By Mark P. Jones
Most observers of Argentina’s Vaca Muerta shale play will focus on the April 16 gubernatorial election in Neuquén province, which accounts for the lion’s share of oil and gas production in the Vaca Muerta shale play. However, on the same day, a second gubernatorial election will be held in the neighboring province of Río Negro, one of the four provinces in which part of Vaca Muerta is located (La Pampa and Mendoza being the other two).
Río Negro currently produces 4% of Argentina’s oil and 3% of its natural gas, and also plays a significant role in transporting Vaca Muerta’s production to market. Due to current and planned investments, Río Negro oil and gas production is expected to continue to grow throughout this decade.
Under Argentina’s federal constitution, provincial governments play a significant role in regulating the investments and operations of oil and gas companies within their respective borders. On April 16, Río Negro elects the governor through a single plurality vote along with the 46 members of the unicameral provincial legislature using proportional representation, with 24 members elected from eight three-member districts and 22 members elected from a province-wide district.
Nine candidates are running for governor, though one of those candidates, National Senator Alberto Wertilneck, is a virtual lock to win. In 2011, Wertilneck was elected lieutenant governor on a ticket with Peronist gubernatorial candidate Carlos Soria. Less than a month after Soria was sworn in as governor, he was assassinated by his wife, and Wertilneck assumed the governorship in January 2012. Wertilneck was re-elected in 2015, and in 2019, barred from running for immediate re-election under the Río Negro Constitution, Wertilneck helped elect his successor Arabela Carreras. In 2023, Carreras resigns and Wertilneck runs for governor again as the candidate of the Río Negro-based provincial alliance Juntos Somos Río Negro (JSRN).
Like Neuquén, Río Negro allows fusion candidacies, in which a gubernatorial candidate can be independently endorsed by multiple parties and alliances, with all the votes the candidate receives from these different parties and alliances being added together to determine the winner of the gubernatorial contest. . In addition to being the JSRN candidate, Wertilneck is also the candidate of the Unión Cívica Radical (UCR), which is one of the two main members of the Juntos por el Cambio (JxC) alliance, which forms the main opposition, at the national level. the ruling Frente de Todos (FdT) of President Alberto Fernández. Wertilneck is also the candidate of the Nos Une Río Negro (Nos Une) alliance, which contains a large proportion of parties and actors that are part of the FdT at the national level. Both the UCR and Nos Une are running their own provincial legislative candidates to compete with candidates from Wertilneck’s JSRN.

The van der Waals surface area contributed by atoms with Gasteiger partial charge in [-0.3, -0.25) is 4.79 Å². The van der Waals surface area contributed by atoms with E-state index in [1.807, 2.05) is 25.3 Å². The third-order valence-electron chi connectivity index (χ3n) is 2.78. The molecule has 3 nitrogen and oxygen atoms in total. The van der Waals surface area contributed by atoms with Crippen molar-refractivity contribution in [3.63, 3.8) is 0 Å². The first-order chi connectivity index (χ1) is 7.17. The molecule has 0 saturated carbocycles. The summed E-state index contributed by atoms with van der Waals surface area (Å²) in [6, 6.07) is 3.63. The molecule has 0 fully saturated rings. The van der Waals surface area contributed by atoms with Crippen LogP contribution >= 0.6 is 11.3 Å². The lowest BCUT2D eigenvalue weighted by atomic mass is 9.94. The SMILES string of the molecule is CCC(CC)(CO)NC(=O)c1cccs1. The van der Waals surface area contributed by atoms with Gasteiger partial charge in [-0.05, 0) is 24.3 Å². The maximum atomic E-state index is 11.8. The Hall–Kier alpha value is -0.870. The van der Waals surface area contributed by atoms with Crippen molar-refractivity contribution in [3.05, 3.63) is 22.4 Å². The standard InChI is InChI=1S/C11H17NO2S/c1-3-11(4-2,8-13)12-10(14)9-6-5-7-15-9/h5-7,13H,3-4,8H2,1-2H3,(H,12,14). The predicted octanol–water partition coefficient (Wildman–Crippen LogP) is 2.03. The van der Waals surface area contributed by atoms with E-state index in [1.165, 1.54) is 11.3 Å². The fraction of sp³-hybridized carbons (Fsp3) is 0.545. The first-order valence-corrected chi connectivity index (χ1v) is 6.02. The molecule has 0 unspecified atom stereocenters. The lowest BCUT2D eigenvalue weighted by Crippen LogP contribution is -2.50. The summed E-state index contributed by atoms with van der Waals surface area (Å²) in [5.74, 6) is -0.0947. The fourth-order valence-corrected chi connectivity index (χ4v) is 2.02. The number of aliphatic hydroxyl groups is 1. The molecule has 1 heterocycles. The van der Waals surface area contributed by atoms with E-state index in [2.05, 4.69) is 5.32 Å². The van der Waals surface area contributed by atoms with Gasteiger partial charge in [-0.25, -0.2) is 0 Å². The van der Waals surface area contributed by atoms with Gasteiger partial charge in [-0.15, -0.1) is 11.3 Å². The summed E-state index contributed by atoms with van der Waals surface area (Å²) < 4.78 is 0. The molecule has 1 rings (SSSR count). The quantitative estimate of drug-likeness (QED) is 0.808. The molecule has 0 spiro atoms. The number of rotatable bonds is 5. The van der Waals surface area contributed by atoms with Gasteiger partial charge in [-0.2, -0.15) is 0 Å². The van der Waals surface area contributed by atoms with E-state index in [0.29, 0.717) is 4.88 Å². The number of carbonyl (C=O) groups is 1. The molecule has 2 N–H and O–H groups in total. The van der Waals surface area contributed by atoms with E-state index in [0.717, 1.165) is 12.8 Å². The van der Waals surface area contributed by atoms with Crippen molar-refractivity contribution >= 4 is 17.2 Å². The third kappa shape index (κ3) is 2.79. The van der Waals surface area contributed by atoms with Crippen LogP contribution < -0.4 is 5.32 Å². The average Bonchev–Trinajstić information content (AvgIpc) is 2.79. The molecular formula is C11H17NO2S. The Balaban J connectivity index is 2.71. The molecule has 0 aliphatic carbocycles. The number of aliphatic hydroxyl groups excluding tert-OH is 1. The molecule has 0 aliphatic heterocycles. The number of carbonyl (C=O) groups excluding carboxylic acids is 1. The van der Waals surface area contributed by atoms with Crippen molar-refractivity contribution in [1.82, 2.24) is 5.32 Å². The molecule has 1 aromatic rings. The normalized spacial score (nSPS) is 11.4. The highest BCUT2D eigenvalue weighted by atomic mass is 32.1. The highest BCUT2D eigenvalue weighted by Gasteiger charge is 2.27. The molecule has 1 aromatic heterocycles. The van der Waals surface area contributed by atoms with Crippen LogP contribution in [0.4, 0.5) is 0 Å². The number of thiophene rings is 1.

National Rep. Aníbal Tortoriello is probably the most prominent challenger Wertilneck faces this year. Tortoriello is the candidate of the Cambia Río Negro alliance, which includes the other main parties that make up JxC at the national level: Propuesta Federal (PRO), Coalición Cívica and Peronismo Republicano.
The part of the national government alliance FdT that does not support Wertilneck is divided into two groups, each with its own gubernatorial candidates and legislative lists. Gustavo Casas, who runs the office of the federal road administration in Río Negro, is the candidate of the Unidad para la Victoria alliance. Former National Member of Parliament Silvia Horne is a candidate for governor of the Vamos con Todos alliance.
The last somewhat prominent challenger is Ariel Rivero of the Primero Rio Negro alliance, a former Peronist mayor and provincial representative who is now the most visible ally in the province of libertarian presidential candidate Javier Milea.
The other four gubernatorial candidates proposed by smaller parties and alliances are Gabriel Musa of the far-left Frente de Izquierda y de Trabajadores-Unidad alliance, Aurelio Vázquez of the far-left Movimiento al Socialismo, real estate developer Gabriel Di Tullio of the Partido Rionegrino provincial alliance, and former priest and activist for human rights Rafael Zamaro from the alliance Somos Unidad Popular y Social.
Wertilneck is virtually assured of victory and a third term as governor of Río Negro. The only uncertainties revolve around his margin of victory, along with whether his JSRN alliance will win an absolute majority of the 46 seats in the provincial legislature, or whether Wertilneck will have to rely on his potentially transitional legislative allies elected from UCR lists to pass legislation at the provincial level and Nos Une, which have Wertilneck as a candidate for governor.
This is the second post in a series on the 2023 gubernatorial elections in Argentina’s top petro (Chubut, Mendoza, Neuquén, Río Negro, Santa Cruz, Tierra del Fuego) and mining (Catamarca, Jujuy, Salta, San Juan, Santa Cruz) provinces. Previous entry is below:
February 20, 2023.
The battle for control of Vaca Muerta is officially underway: Neuquén 2023
Mark P. Jones is the Joseph D. Jamail Chair in Latin American Studies and Program Director of the Center for Energy Studies in Argentina at Rice University’s James A. Baker III Institute for Public Policy.